Guillermo Rigondeaux takes aim at Frampton, Santa Cruz, Quigg
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Rigondeaux so severely hammered Amagasa in defense of his WBA and WBO belts that the Japanese fighter’s right eye was closed, and the left side of his jaw was grotesquely swollen.
“Rigo fought fire with fire in Osaka on New Years Eve,” said Rigondeaux’s manager, Gary Hyde. “Rigo’s opponent, Amagasa, was relentless in his bid to dethrone Rigondeaux.”
It appeared that Amagasa, 29, might be successful when a hard right hand dropped Rigondeaux in Round 7. Rigondeaux was floored, yet again, after absorbing several more blows, but escaped the round.
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“The first punch which caused the knockdown was not a powerful blow. I was caught off balance and suffered a flash knockdown. I was not hurt, but I had to be on guard as my opponent gained confidence and threw everything at me in that round,” said Rigondeaux. “I have a lot of skills. On Wednesday night, I showed I can mix it up and, more importantly, that I can close the show in devastating fashion.”
Amagasa was coming off a 12th-round technical knockout of Ryo Takenaka in October, representing his 13th consecutive victory during a run that included seven knockouts and stoppages in his previous three bouts.
Amagasa had last suffered defeat by unanimous decision to Ryol Li Lee in June 2010, but had avenged that loss by unanimous decision in October 2013.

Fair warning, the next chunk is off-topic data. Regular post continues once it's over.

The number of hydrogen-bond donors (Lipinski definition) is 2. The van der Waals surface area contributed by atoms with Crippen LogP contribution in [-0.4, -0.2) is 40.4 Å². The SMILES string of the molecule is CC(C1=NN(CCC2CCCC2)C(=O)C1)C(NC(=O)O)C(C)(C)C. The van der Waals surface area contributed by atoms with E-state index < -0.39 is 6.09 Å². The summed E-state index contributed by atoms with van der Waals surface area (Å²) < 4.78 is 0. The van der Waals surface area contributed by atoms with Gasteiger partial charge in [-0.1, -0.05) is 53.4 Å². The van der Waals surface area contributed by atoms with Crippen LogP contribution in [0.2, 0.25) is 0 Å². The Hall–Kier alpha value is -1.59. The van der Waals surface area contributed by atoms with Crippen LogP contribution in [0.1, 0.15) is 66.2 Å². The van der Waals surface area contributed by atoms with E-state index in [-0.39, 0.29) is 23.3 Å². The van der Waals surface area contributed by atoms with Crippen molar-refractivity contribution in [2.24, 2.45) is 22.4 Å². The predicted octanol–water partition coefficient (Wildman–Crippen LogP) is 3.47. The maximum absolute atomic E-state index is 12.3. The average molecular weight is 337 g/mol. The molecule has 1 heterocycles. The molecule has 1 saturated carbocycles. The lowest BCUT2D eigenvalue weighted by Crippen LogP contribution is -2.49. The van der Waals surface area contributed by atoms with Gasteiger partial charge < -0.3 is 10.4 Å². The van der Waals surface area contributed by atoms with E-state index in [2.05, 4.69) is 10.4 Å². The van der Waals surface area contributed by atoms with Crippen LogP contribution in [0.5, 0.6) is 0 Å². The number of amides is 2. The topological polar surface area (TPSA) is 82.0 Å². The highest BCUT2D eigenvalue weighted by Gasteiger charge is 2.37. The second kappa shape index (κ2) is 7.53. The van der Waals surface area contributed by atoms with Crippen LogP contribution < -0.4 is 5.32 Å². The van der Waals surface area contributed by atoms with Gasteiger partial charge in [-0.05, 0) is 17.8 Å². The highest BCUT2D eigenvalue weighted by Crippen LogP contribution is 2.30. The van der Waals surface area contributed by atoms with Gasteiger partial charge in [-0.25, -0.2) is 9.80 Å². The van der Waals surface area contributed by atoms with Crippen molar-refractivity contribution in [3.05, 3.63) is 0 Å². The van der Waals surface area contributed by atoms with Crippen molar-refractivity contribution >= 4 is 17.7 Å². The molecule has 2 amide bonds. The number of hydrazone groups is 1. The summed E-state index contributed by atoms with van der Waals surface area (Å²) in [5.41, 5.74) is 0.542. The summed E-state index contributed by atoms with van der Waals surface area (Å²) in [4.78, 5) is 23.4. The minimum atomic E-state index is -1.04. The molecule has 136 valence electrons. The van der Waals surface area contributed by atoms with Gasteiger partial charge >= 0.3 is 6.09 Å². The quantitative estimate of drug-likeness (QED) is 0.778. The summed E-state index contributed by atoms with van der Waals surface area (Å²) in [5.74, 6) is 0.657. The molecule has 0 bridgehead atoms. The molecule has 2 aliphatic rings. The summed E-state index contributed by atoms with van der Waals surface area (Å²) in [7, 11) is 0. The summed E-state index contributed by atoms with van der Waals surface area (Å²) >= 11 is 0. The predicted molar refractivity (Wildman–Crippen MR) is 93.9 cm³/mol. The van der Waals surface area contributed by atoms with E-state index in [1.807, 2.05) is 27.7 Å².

“We are pleased that the fans have complimented Rigo for his performance,” said Hyde, of the feedback he claims to have received as a result of Rigondeaux’s triumph over Amagasa. “The fans have hinted that they want blood and guts, and Rigo certainly showed he can massacre fighters if needs be.”
Rigondeaux had previously been in action for a first-round knockout of Sod Kokietgym on a Top Rank Promotions card in Macau, China in July, ending a 36-0-1 unbeaten streak for Kokietgym. Prior to facing Kokietgym, Rigondeaux was coming off consecutive unanimous decisions over Nonito Donaire in April 2013 and Joseph Agbeko last December.
In the past, Hyde and Rigondeaux mentioned desired bouts against either THE RING No. 1-rated junior featherweight, IBF beltholder Carl Frampton, the magazines’s No. 2-ranked contender, WBC titleholder Leo Santa Cruz, or No. 3-rated Scott Quigg, all of whom are unbeaten.
Most recently, however, Hyde emphasized Quigg and Santa Cruz as favored opposition.
“Rigo is looking at forcing the WBA to order the Quigg fight. He would like the Santa Cruz fight, also, but the guy wants no part of him,” said Hyde, who dismissed the notion that the 5-foot-4 Rigondeaux was looking beyond the nearly 5-11 Amagasa toward bigger fights. “Rigo never underestimates his opponents. Amagasa was the home fighter who was much bigger than Rigo, so Rigo pulled out his ‘A’- game.”
Santa Cruz (28-0-1, 16 KOs) will defend his title against Jesus Ruiz (35-5, 22 KOs) on the undercard of a heavyweight bout between WBC titleholder Bermane Stiverne and Deontay Wilder on Jan. 17 at the MGM Grand in Las Vegas, and Frampton (19-0, 13 KOs) is scheduled to defend his belt against Chris Avalos (24-2, 18 KOs) on either on Feb. 28 or March 27 at the Odyssey Arena in Frampton’s hometown of Belfast, Northern Ireland.
Before fighting Amagasa, Rigondeaux indicated that he could dispatch Amagasa and be ready to fight Santa Cruz on Jan. 17, if necessary.
Rigondeaux said he will not be ringside for Santa Cruz’s fight with Ruiz, whom he dismissed as “a soft opponent.”
“Santa Cruz is a joke. I will not attend the show,” said Rigondeaux. “I have no interest in watching him fighting another soft opponent.”